Tate Britain will present London’s biggest retrospective of Walter Sickert (1860-1942) in almost 30 years. A master of self-invention and theatricality, Sickert took a radically modern approach to painting in the late 19th and early 20th centuries, transforming how everyday life was captured on canvas. This major exhibition will feature over 150 of his works from over 70 public and private collections, from scenes of rowdy music halls to ground-breaking nudes and narrative subjects. Spanning Sickert’s six-decade career, it will uncover the people, places and subjects that inspired him and will explore his legacy as one of Britain’s most distinctive, provocative, and influential artists.
Sickert went on to revolutionise the traditional genres of painting in ways that changed the course of British art
Highlights include 10 of Sickert’s iconic self-portraits, from the start of his career to his final years. For the first time, these portraits will be brought together from collections across the UK and internationally, including the National Portrait Gallery in London, the Ashmolean Museum in Oxford, and the Art Gallery of Hamilton in Canada. Visitors will see the variety of different personas adopted by Sickert over the years – a legacy of his early life as an actor – and how his complex personality evolved on the canvas throughout his career.
Sickert’s interest in the stage is also reflected in one of his favourite artistic subjects: the music hall. His dramatic images of performers and audiences, often captured together from unusual and spectacular angles, evoked the energy of working-class city nightlife. The exhibition will examine Sickert’s British and French music hall subjects together through over 30 atmospheric paintings and drawings of halls in London and Paris, including The Old Bedford 1894-5, Gaité Montparnasse 1907 and Théâtre de Montmartre c.1906 and includes depictions of famous performers such as Minnie Cunningham and Little Dot Hetherington. Although these subjects were deemed inappropriate by much of the British art world at the time, they took inspiration from the café-concert subjects of celebrated French artists such as Edouard Manet and the ballet subjects of Edgar Degas, a close friend and key influence on Sickert after they met in Paris in the 1880s.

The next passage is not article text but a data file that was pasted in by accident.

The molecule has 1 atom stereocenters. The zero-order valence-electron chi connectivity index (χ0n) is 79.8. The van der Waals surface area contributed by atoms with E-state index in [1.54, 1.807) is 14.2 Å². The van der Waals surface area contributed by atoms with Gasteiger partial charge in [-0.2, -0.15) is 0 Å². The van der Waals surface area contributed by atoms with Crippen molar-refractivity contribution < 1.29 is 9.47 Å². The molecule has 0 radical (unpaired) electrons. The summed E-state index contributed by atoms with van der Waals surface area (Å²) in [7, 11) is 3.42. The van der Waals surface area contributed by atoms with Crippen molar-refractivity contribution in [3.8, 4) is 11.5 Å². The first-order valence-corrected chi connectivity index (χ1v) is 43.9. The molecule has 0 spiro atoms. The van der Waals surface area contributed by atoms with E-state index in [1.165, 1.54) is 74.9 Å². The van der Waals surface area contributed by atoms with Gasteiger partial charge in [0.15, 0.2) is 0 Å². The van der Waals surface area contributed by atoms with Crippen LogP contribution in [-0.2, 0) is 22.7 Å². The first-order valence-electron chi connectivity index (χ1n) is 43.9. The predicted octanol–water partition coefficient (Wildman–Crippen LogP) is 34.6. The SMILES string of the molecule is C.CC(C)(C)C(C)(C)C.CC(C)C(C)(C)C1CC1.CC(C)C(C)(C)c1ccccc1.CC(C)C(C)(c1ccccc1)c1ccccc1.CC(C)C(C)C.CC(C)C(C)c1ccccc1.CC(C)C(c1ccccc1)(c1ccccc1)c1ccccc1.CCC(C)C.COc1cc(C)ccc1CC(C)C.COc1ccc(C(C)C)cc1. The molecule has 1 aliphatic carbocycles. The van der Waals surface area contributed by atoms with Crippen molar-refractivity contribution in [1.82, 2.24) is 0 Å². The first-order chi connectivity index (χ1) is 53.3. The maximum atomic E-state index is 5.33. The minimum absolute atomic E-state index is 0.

The exhibition will be the first to explore the impact of another of Sickert’s key influences, from his time as an assistant in the studio of renowned American artist James Abbott McNeill Whistler. Paintings by both artists, including Whistler’s A Shop 1884-90 and Sickert’s A Shop in Dieppe 1886-8 will be brought together, as well as Whistler’s 1895 portrait of Sickert himself, to reveal how the young artist was inspired by his mentor’s atmospheric tonal style and urban subjects. The show will examine how Sickert went on to create series of works that experimented with how changing light transformed the facades of famous buildings in some of his favourite cities, including Dieppe and Venice.
Sickert went on to revolutionise the traditional genres of painting in ways that changed the course of British art. His nudes were admired in France but disapproved of in Britain, where they were considered immoral because of their unidealized bodies, contemporary settings and voyeuristic framings. They drew on the influence of artists such as Bonnard and Degas and paved the way for later painters like Lucian Freud. The Camden Town Murder series further transformed Sickert’s nude subjects into narrative paintings by juxtaposing two figures in a claustrophobic interior, while his other domestic scenes such as Ennui 1914 and Off To the Pub 1911 continued this exploration of conflicted emotions and complex modern relationships.
In his final years, his work took on a new and groundbreaking form in larger, brighter paintings based on news photographs and popular culture, including images of Amelia Earhart’s solo flight across the Atlantic and Peggy Ashcroft in a production of As You Like It. This pioneering approach to photography was an important precursor to Francis Bacon’s use of source material and to pop art’s transformation of images from the media, once again revealing Sickert’s role at the forefront of developments in British art.
Walter Sickert is organised by Tate Britain in collaboration with the Petit Palais, Paris. The exhibition is curated by Emma Chambers (Curator, Modern British Art, Tate Britain), Caroline Corbeau-Parsons (Curator of Drawings/ Conservatrice des Arts Graphiques at Musée d’Orsay) and former Curator, British Art, 1850-1915 at Tate Britain), the late Delphine Lévy (former Executive Director, Paris Musées) and Thomas Kennedy (Assistant Curator, Modern British Art, Tate Britain). It will be accompanied by a fully illustrated catalogue from Tate Publishing.
Walter Sickert Tate Britain 28 April – 18 September 2022